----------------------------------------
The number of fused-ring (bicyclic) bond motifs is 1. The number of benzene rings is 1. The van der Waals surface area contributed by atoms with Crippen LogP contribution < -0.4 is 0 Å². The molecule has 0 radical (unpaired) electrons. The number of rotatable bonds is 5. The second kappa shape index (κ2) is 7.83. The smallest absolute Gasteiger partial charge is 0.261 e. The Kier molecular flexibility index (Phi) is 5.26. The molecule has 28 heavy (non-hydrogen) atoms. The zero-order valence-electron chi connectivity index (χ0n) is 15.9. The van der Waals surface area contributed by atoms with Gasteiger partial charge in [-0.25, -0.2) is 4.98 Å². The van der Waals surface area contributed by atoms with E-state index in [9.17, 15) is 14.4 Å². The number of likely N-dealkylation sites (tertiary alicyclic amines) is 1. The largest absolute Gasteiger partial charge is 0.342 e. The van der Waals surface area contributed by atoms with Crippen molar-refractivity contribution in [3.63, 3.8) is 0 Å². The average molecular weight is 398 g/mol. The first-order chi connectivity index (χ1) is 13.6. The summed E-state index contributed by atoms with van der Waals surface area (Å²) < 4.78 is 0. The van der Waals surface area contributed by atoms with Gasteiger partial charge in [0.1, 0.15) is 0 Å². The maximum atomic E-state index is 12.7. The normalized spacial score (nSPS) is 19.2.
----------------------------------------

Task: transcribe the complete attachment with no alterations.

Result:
The number of fused-ring (bicyclic) bond motifs is 1. The number of benzene rings is 1. The van der Waals surface area contributed by atoms with Crippen LogP contribution < -0.4 is 0 Å². The molecule has 0 radical (unpaired) electrons. The number of rotatable bonds is 5. The second kappa shape index (κ2) is 7.83. The smallest absolute Gasteiger partial charge is 0.261 e. The Kier molecular flexibility index (Phi) is 5.26. The molecule has 28 heavy (non-hydrogen) atoms. The zero-order valence-electron chi connectivity index (χ0n) is 15.9. The van der Waals surface area contributed by atoms with Gasteiger partial charge in [-0.25, -0.2) is 4.98 Å². The van der Waals surface area contributed by atoms with E-state index in [9.17, 15) is 14.4 Å². The number of likely N-dealkylation sites (tertiary alicyclic amines) is 1. The largest absolute Gasteiger partial charge is 0.342 e. The van der Waals surface area contributed by atoms with Crippen molar-refractivity contribution in [3.63, 3.8) is 0 Å². The average molecular weight is 398 g/mol. The first-order chi connectivity index (χ1) is 13.6. The summed E-state index contributed by atoms with van der Waals surface area (Å²) < 4.78 is 0. The van der Waals surface area contributed by atoms with Gasteiger partial charge in [0.1, 0.15) is 0 Å². The maximum atomic E-state index is 12.7. The normalized spacial score (nSPS) is 19.2.